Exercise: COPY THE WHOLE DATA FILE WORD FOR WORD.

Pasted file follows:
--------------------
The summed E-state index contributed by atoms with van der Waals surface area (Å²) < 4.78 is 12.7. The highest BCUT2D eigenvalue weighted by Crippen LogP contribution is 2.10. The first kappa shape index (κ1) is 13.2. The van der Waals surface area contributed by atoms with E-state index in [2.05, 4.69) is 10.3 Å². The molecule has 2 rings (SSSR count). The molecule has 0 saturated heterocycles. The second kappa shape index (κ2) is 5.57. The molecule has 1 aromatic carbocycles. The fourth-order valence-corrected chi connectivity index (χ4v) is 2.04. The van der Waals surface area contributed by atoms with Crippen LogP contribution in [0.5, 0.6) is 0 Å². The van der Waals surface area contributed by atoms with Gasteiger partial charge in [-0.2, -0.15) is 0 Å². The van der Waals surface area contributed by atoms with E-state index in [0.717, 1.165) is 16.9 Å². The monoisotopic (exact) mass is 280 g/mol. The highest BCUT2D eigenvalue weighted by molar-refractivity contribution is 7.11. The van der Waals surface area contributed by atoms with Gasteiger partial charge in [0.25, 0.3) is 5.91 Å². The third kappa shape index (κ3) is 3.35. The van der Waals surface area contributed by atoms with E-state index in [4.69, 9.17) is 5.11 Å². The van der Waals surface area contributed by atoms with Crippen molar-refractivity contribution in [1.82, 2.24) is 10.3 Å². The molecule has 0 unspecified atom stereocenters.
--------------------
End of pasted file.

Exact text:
The summed E-state index contributed by atoms with van der Waals surface area (Å²) < 4.78 is 12.7. The highest BCUT2D eigenvalue weighted by Crippen LogP contribution is 2.10. The first kappa shape index (κ1) is 13.2. The van der Waals surface area contributed by atoms with E-state index in [2.05, 4.69) is 10.3 Å². The molecule has 2 rings (SSSR count). The molecule has 0 saturated heterocycles. The second kappa shape index (κ2) is 5.57. The molecule has 1 aromatic carbocycles. The fourth-order valence-corrected chi connectivity index (χ4v) is 2.04. The van der Waals surface area contributed by atoms with Crippen LogP contribution in [0.5, 0.6) is 0 Å². The van der Waals surface area contributed by atoms with Gasteiger partial charge in [-0.2, -0.15) is 0 Å². The van der Waals surface area contributed by atoms with E-state index in [0.717, 1.165) is 16.9 Å². The monoisotopic (exact) mass is 280 g/mol. The highest BCUT2D eigenvalue weighted by molar-refractivity contribution is 7.11. The van der Waals surface area contributed by atoms with Gasteiger partial charge in [0.25, 0.3) is 5.91 Å². The third kappa shape index (κ3) is 3.35. The van der Waals surface area contributed by atoms with E-state index in [4.69, 9.17) is 5.11 Å². The van der Waals surface area contributed by atoms with Crippen molar-refractivity contribution in [1.82, 2.24) is 10.3 Å². The molecule has 0 unspecified atom stereocenters.